Tuesday, 24th November 2017

ECPAT UK has contributed to an important new discussion paper, Making Brexit work for children, outlining concerns about the impact of Brexit on children. We are concerned about the lack of consideration about Brexit’s implications on child protection and safeguarding. To ensure children’s rights and needs are safeguarded post-Brexit, we joined with other UK children’s experts to form the ‘Brexit and Children’ coalition.

Children comprise a quarter of the UK population and are currently protected by 80 pieces of EU legislation protecting their rights and entitlements in areas including migration, asylum, child protection, health and safety, paediatric medicine, access to social and economic rights and cross-border family breakdown. However once the European Union (Withdrawal) Bill is passed, the UK will cease to operate within EU jurisdiction, creating space for the UK government to implement new legislation and public authority.

Widespread concerns have been raised regarding the use of Government delegated powers to amend laws without facing parliamentary scrutiny. In the Withdrawal Bill, these powers can be used wherever the Minister believes it is ‘appropriate’. There is a particular concern given that Brexit will remove any children’s rights safeguards currently offered by the EU Charter of Fundamental Rights.

To ensure the impact of Brexit on children is considered at all stages of the exiting process, our research makes the following recommendations:

  • The Government should ensure that all existing protections for children’s rights in the EU legislative framework are protected and preserved in domestic law.
  • The needs of children and young people should be considered in determining the settlement status of EU nationals, and for this group to able to apply for settled status in their own right.
  • The Government should put a strategy in place to continue membership of EU-level data, criminal justice intelligence-sharing, training, research and security infrastructure with a view to protecting children, particularly child victims of trafficking, child victims of online abuse and children in Europe abused by British nationals who may be affected by cross-border criminal investigations.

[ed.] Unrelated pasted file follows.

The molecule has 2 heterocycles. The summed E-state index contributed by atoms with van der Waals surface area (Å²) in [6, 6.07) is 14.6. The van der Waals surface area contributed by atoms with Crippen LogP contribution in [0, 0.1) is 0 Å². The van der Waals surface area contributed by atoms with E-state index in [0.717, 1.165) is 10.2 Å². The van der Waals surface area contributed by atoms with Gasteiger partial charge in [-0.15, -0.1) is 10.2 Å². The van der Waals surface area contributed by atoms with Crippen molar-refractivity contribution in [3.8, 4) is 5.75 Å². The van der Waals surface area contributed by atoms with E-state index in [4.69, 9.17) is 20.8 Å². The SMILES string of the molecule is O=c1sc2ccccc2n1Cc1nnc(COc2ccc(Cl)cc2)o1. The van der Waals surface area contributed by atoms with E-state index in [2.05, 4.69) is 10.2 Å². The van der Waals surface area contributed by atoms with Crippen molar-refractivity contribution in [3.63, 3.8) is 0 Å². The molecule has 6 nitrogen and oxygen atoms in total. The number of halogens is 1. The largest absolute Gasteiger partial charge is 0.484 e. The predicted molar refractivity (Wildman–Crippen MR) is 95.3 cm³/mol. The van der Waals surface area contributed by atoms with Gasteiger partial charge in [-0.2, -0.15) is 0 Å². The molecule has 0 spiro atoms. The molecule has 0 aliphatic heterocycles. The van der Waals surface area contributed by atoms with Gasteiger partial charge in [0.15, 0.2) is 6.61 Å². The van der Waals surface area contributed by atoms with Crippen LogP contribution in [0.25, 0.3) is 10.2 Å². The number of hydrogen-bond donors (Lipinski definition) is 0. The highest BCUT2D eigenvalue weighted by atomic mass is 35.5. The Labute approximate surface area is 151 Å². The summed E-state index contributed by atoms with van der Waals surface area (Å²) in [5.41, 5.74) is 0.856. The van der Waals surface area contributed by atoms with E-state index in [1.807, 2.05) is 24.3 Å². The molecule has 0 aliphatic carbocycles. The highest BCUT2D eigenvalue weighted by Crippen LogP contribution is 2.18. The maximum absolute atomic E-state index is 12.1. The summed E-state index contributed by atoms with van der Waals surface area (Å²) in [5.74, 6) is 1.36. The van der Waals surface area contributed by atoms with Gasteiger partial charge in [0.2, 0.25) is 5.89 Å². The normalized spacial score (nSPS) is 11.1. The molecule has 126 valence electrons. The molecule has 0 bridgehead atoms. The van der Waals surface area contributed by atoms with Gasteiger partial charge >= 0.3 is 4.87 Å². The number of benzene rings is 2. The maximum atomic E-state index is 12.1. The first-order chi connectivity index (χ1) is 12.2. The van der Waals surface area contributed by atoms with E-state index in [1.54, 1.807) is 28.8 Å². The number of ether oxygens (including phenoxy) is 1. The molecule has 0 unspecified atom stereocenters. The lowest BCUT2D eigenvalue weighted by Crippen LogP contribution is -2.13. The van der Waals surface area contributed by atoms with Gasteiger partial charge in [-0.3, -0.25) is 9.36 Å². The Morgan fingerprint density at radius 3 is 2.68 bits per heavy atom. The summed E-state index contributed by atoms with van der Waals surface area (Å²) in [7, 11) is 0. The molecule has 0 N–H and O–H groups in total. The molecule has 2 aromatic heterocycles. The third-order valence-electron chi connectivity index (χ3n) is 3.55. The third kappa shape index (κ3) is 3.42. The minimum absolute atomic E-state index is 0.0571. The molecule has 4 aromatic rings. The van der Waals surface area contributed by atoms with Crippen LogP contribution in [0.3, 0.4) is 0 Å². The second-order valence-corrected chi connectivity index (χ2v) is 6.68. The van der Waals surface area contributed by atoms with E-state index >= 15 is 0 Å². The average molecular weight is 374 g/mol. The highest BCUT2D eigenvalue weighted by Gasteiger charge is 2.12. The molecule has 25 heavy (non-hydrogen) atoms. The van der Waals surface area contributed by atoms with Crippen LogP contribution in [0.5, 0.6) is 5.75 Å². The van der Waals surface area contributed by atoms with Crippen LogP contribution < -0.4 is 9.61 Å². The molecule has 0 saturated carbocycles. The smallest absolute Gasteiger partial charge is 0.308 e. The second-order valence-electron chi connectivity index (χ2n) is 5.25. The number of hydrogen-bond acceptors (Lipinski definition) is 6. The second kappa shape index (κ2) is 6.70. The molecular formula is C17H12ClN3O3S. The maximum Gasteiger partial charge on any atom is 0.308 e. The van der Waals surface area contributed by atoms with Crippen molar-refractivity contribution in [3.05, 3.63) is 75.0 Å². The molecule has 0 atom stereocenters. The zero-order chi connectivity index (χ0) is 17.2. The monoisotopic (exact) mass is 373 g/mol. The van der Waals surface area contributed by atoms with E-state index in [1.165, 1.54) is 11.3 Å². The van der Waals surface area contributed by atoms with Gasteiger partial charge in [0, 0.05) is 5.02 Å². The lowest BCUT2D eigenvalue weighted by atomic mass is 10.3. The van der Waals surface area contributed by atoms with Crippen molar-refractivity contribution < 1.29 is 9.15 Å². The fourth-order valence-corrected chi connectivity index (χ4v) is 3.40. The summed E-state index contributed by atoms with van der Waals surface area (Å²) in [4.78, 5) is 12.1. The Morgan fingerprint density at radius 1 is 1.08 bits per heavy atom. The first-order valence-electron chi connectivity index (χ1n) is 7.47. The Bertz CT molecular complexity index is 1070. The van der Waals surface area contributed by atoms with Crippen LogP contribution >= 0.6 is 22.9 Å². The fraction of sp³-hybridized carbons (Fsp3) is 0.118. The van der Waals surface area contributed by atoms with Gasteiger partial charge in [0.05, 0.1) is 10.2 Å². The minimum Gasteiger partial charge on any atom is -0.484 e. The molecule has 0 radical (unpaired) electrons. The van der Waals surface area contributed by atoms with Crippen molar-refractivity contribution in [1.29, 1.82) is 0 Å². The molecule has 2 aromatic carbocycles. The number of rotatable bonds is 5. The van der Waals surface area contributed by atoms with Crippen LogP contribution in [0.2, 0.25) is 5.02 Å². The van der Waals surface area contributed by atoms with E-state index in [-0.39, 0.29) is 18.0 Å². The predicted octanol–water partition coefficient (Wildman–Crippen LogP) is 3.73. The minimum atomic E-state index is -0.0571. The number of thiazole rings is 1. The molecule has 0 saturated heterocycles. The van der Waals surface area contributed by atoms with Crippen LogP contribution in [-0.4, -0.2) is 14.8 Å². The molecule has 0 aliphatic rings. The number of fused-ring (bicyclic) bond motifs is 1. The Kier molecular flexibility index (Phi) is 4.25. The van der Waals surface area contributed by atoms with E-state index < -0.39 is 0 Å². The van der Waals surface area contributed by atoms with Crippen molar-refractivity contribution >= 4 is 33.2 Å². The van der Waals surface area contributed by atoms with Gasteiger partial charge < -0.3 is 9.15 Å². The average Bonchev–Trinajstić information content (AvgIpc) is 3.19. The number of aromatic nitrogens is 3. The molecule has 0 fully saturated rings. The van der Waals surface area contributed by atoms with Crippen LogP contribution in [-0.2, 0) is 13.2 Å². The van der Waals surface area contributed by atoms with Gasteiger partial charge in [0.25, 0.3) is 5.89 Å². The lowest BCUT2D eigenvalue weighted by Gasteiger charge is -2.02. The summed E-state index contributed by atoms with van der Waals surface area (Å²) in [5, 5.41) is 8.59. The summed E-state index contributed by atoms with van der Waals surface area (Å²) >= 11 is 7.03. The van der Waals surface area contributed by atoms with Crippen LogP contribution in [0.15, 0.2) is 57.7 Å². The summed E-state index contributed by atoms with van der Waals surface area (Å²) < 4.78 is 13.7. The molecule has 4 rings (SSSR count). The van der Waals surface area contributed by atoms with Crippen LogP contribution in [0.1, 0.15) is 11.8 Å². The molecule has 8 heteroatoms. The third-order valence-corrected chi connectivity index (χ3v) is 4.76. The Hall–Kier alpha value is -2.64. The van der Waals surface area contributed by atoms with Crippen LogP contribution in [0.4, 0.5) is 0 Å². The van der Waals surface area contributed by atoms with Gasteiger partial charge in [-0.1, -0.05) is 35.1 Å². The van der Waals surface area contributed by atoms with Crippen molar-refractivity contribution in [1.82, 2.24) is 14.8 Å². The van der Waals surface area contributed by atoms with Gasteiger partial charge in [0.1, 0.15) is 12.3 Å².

• In light of inflationary uncertainty caused by Brexit, the Government should end the current benefits freeze in place until 2020 to protect low-income families.
  • The Government should guarantee that the proposed Shared Prosperity Fund will continue funding projects supporting children and young people post-Brexit.
  • The UK should remain part of the EU family framework that regulates cross-border family law cases which offers the best protection for children’s rights.
  • The Government should ensure that children and young people across the UK are given the opportunity to express their views on all issues of relevance to them during the Withdrawal process.

Download 'Making Brexit work for children'

The work of the Brexit and Children coalition follows the publication earlier this year of the Anti-Trafficking Monitoring Group's briefing paper on the impact of Brexit on Modern Slavery in the UK.


Press contacts

Bharti Patel, CEO, ECPAT UK: 020 7607 2136, [email protected]

Chloe Setter, Head of Advocacy, Policy & Campaigns, ECPAT UK: 07890 120834,  [email protected]